‘Hanson Brother’ faces off with cancer diagnosis

Steve Carlson is shown with his grandchildren (l-r), Colby, Dylan, and Cullen.

Steve Carlson portrayed one of the rough and tumble irreverent 'Hanson Brothers,' in the iconic 1977 hockey movie “Slap Shot.”

In reality, the 1973 graduate of Roosevelt High School in Virginia was a finesse-type player who could skate and score.

But Carlson is now in the biggest fight of his life.

Carlson is battling Stage 4 metastatic squamous cell carcinoma.

“I'm prepared for everything they can give me,” Carlson said Wednesday night from his home in Johnstown, Pa. “You can sit back and say 'woe is me,' but that won't get you anywhere doing that.”

Metastatic squamous cell carcinoma is a cancer of the squamous cells of the skin that make up the middle and outer layers of skin. It's often referred to as neck cancer.

Carlson on Tuesday started treatment at the University of Pittsburgh Medical Center.

“I have seven weeks of radiation Monday through Friday and chemo every 21 days,” Carlson said. “I'm actually doing a clinical trial so I can help people down the road. The Hanson Brothers are done and I like to just keep giving back. We'll get it done. They're very confident that it's curable.”

The treatments will continue for several months, he said.

“I'm walking into this thing as positive as possible,” Carlson said. “I might as well make the best out of it as I can.”

Another challenge Carlson is facing is treatment and associated costs.

“I have been retired for 33 years, and unfortunately I did not play enough games while working in the NHL (National Hockey League) to qualify for a pension or benefits,” Carlson said in a GoFundMe post. “I have been completely reliant upon Social Security benefits and attending social appearances. “Put on the Foil. Share this with everyone. It's the only way it will work.”

“Putting on the Foil,” is a reference to an infamous line in the movie where the Hanson brothers in the locker room put aluminum foil on their knuckles to prepare for hockey fights.

“What are you guys doing?” puzzled actor Paul Newman, who portrayed player-coach Reggie Dunlop said.

“Putting on the foil – every game – Yeah, you want some?” said the Hanson brothers.

“No,” said Dunlop.

Carlson and older brother Jeff, who also played at Virginia, starred in “Slap Shot,” along with Dave Hanson.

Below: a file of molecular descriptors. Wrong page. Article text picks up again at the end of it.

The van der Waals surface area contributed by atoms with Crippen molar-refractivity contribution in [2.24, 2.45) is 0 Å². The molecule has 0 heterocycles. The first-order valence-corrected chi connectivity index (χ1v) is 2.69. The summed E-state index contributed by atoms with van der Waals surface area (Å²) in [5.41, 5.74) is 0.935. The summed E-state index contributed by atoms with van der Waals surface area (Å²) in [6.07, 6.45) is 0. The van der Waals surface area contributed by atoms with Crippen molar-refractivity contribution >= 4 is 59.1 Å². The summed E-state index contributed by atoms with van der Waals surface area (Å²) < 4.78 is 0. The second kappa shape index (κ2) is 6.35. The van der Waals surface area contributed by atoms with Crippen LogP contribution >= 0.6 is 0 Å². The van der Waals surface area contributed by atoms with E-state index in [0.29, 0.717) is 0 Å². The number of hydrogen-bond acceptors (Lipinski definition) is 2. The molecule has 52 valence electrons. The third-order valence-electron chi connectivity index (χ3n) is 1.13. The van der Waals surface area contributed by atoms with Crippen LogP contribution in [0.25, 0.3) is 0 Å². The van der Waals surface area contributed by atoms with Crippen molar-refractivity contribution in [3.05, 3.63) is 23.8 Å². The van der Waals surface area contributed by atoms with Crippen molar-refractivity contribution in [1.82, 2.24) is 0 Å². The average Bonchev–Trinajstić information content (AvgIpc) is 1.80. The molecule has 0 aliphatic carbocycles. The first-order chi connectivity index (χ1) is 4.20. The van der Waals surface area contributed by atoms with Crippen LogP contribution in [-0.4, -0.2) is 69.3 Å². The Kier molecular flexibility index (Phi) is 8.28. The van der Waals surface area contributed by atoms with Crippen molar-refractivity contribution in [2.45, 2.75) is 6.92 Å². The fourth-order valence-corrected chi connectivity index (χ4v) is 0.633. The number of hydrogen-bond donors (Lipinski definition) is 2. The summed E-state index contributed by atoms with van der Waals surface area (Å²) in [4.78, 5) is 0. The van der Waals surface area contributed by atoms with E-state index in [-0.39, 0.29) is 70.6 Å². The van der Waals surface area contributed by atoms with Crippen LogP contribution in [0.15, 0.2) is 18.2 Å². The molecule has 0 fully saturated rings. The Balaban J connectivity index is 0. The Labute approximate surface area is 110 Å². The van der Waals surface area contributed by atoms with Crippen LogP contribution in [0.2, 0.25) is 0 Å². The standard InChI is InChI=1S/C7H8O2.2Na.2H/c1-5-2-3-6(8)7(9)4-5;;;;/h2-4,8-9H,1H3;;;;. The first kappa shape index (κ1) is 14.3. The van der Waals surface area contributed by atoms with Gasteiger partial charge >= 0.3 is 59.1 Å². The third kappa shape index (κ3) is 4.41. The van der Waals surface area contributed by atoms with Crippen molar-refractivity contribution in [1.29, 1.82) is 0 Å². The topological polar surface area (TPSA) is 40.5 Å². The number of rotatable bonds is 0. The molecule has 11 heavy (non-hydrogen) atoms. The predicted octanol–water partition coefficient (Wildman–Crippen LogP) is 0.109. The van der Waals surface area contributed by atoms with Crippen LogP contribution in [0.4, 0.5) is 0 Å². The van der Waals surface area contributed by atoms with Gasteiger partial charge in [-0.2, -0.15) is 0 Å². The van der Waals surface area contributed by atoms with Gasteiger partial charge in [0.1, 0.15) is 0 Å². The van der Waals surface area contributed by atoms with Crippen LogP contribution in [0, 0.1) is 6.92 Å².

The three were known in the movie as the Hanson brothers.

Steve and Jeff's brother Jack, who also played at Virginia, had been called up to play with the Edmonton Oilers of the World Hockey Association and couldn't act in the movie.

Steve was drafted in round five of the 1974 World Hockey Association amateur draft by the Minnesota Fighting Saints. He was also drafted in round eight of the 1975 National Hockey League draft by the Detroit Red Wings.

Carlson went on to play 173 games in the World Hockey Association, scoring 33 goals and 47 assists with 132 penalty minutes.

In 1979-1980, he played for the Los Angeles Kings, scoring nine goals with 12 assists and 23 penalty minutes in 52 games. He roomed with Wayne Gretzky.

Carlson later coached three minor league hockey teams from 1986-1993.

Carlson said he and wife Vicki are facing lodging, transportation and a multitude of other expenses.

“Throughout my career, I have been involved extensively with numerous charity fundraisers, such as Ronald McDonald House, Make-A-Wish Foundation, St. Jude's Hospital and many more,” Carlson said on the GoFundMe page. “Helping others in need and raising awareness for these foundations has long been a passion for me and I was fortunate enough to help in raising more than $27 million for those charities. Now, I am in need of such help.”

Support for Carlson has been pouring in on the GoFund Me page from the tight-knit hockey community.

“I believe God has a purpose for me now,” Carlson said Wednesday. “You have to go through trials and tribulations in life and there's something he's preparing me for. I'm in great hands. God is in control and he has a plan.”


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